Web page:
Running Memory and Peripheral Tests
There was no need to type any code to test the memory and peripherals; the Application Project wizard was re-used, only this time instead of selecting Hello World for the sample code in the wizard, Memory Tests or Peripheral Tests was selected. A new project name was given for the code too.
Running Memory Tests
When the Memory Tests sample code was run, I observed this output to the console (via the serial, i.e. UART connection from the Zynq processor, over the USB JTAG+UART connector):
The output shows that a total of 511Mbytes of DDR RAM was tested (the lower 1Mbyte out of the 512Mbytes total was not tested) and it passed using various access methods. Next, some 64kbytes of some other RAM was tested, but I’ve not explored the memory addressing much yet. It is possibly internal RAM for the Cortex-A9 processor.
The actual algorithm used for the memory tests is part of the board support package; the sample Memory Tests app is calling memory test functions from the BSP.
Running Peripheral Tests
The Peripheral Tests code output is shown below:
Much like the memory tests, these peripheral tests also call functions from the BSP in order to perform the tests. For example, the QspiPsSelfTestExample output on the console refers to a test where the SPI peripheral was tested by reading and writing an internal register, to prove that the peripheral was correctly connected and functioning.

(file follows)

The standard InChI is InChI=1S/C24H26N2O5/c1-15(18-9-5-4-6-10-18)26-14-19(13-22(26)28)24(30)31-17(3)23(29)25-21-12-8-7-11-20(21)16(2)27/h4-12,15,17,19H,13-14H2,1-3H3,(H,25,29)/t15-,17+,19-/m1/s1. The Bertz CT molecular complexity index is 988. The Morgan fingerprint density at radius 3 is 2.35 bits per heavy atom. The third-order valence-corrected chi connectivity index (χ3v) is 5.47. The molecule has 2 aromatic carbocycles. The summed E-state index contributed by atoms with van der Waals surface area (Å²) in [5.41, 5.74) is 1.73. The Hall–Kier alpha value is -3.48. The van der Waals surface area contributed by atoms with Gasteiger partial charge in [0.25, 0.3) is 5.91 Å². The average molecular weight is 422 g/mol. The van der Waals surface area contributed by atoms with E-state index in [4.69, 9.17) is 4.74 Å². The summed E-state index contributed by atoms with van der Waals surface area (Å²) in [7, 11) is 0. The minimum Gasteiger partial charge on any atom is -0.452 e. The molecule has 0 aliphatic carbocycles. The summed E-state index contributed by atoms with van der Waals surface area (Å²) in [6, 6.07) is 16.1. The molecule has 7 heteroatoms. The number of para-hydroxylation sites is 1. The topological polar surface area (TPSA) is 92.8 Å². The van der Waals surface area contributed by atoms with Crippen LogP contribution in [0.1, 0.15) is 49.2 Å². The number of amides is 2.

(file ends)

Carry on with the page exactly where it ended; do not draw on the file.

These test functions are really important for verifying that a board is functioning correctly. For a real-world scenario, diagnostics code could be written, extended from the sample code. It would do things like exercise the memory and peripherals inside the chip as well as external chips. Such code is handy for many tasks. As one of my first jobs, I had to test mobile phone base-station cards, and create diagnostics capability (not on a Zynq SoC at the time, but on a processor on the board). I used it to run extended diagnostics while the board was temperature-cycled in an oven, to see if/when failures occurred, to reduce failure rates in the field (it’s not always easy to access mobile phone base stations for repair!). In the case of the Zynq, the wizard is doing half the job, creating nice sample code!
The lab exercises this week allowed me to consolidate the learning so far, and an approximate Design Process chart was created, which will be improved/added to over time.
Additional peripherals were added to the Zynq SoC, and this time less ‘magic numbers’ were needed, since time was spent exploring datasheets and delving into code. There is still plenty to learn though, since this is a fairly massive exercise to familiarize with a SoC with an applications processor and programmable logic from scratch. I’m sure bringing up any typical single board computer (SBC) could have taken weeks to get this far – whereas with the training the we’ve all been able to achieve it extremely rapidly so far.
The training material was still good in week 3, and I look forward to continuing with it all.
Thanks for reading!